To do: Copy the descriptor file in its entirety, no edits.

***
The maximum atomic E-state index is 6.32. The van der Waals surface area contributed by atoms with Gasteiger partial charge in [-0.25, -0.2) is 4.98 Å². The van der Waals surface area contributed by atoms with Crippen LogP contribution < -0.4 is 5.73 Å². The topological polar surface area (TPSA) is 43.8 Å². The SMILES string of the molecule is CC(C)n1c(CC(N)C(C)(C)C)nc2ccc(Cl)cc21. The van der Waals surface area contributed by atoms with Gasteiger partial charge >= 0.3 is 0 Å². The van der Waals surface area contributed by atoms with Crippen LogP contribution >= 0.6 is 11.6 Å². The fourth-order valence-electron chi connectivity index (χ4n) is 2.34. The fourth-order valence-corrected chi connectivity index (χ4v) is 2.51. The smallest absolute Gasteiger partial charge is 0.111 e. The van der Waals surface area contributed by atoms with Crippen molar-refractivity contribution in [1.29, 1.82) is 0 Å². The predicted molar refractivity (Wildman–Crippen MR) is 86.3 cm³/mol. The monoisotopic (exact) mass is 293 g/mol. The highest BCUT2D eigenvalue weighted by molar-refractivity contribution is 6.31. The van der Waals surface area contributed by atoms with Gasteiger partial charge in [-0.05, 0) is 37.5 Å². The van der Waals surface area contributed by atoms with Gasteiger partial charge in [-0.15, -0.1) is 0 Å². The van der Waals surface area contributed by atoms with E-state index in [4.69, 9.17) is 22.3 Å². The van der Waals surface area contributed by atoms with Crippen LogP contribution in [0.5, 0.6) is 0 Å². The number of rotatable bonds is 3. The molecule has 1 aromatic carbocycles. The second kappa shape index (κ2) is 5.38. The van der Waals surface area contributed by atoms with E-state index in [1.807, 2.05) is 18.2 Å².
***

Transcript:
The maximum atomic E-state index is 6.32. The van der Waals surface area contributed by atoms with Gasteiger partial charge in [-0.25, -0.2) is 4.98 Å². The van der Waals surface area contributed by atoms with Crippen LogP contribution < -0.4 is 5.73 Å². The topological polar surface area (TPSA) is 43.8 Å². The SMILES string of the molecule is CC(C)n1c(CC(N)C(C)(C)C)nc2ccc(Cl)cc21. The van der Waals surface area contributed by atoms with Gasteiger partial charge >= 0.3 is 0 Å². The van der Waals surface area contributed by atoms with Crippen LogP contribution >= 0.6 is 11.6 Å². The fourth-order valence-electron chi connectivity index (χ4n) is 2.34. The fourth-order valence-corrected chi connectivity index (χ4v) is 2.51. The smallest absolute Gasteiger partial charge is 0.111 e. The van der Waals surface area contributed by atoms with Crippen molar-refractivity contribution in [1.29, 1.82) is 0 Å². The predicted molar refractivity (Wildman–Crippen MR) is 86.3 cm³/mol. The monoisotopic (exact) mass is 293 g/mol. The highest BCUT2D eigenvalue weighted by molar-refractivity contribution is 6.31. The van der Waals surface area contributed by atoms with Gasteiger partial charge in [-0.05, 0) is 37.5 Å². The van der Waals surface area contributed by atoms with Gasteiger partial charge in [-0.15, -0.1) is 0 Å². The van der Waals surface area contributed by atoms with E-state index in [4.69, 9.17) is 22.3 Å². The van der Waals surface area contributed by atoms with Crippen LogP contribution in [0.5, 0.6) is 0 Å². The number of rotatable bonds is 3. The molecule has 1 aromatic carbocycles. The second kappa shape index (κ2) is 5.38. The van der Waals surface area contributed by atoms with E-state index in [1.807, 2.05) is 18.2 Å².